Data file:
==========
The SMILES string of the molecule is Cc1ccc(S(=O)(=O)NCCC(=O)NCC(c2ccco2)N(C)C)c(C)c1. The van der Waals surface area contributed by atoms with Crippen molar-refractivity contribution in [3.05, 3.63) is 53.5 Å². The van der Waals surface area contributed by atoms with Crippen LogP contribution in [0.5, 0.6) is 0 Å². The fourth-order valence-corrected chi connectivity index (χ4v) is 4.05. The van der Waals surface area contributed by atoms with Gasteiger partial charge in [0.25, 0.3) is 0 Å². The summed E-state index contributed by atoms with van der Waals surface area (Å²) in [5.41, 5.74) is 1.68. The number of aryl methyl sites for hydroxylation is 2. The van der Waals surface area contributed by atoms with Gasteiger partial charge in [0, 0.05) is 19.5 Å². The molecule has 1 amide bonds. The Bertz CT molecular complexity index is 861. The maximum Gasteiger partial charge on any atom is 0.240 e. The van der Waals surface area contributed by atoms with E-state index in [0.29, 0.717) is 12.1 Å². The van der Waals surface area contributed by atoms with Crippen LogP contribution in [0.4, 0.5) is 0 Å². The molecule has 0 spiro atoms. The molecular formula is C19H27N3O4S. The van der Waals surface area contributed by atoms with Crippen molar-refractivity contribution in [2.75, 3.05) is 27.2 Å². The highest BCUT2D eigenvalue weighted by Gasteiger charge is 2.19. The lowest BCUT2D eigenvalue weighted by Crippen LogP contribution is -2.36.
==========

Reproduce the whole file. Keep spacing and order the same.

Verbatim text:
The SMILES string of the molecule is Cc1ccc(S(=O)(=O)NCCC(=O)NCC(c2ccco2)N(C)C)c(C)c1. The van der Waals surface area contributed by atoms with Crippen molar-refractivity contribution in [3.05, 3.63) is 53.5 Å². The van der Waals surface area contributed by atoms with Crippen LogP contribution in [0.5, 0.6) is 0 Å². The fourth-order valence-corrected chi connectivity index (χ4v) is 4.05. The van der Waals surface area contributed by atoms with Gasteiger partial charge in [0.25, 0.3) is 0 Å². The summed E-state index contributed by atoms with van der Waals surface area (Å²) in [5.41, 5.74) is 1.68. The number of aryl methyl sites for hydroxylation is 2. The van der Waals surface area contributed by atoms with Gasteiger partial charge in [0, 0.05) is 19.5 Å². The molecule has 1 amide bonds. The Bertz CT molecular complexity index is 861. The maximum Gasteiger partial charge on any atom is 0.240 e. The van der Waals surface area contributed by atoms with E-state index in [0.29, 0.717) is 12.1 Å². The van der Waals surface area contributed by atoms with Crippen LogP contribution in [0.4, 0.5) is 0 Å². The molecule has 0 spiro atoms. The molecular formula is C19H27N3O4S. The van der Waals surface area contributed by atoms with Crippen molar-refractivity contribution in [2.75, 3.05) is 27.2 Å². The highest BCUT2D eigenvalue weighted by Gasteiger charge is 2.19. The lowest BCUT2D eigenvalue weighted by Crippen LogP contribution is -2.36.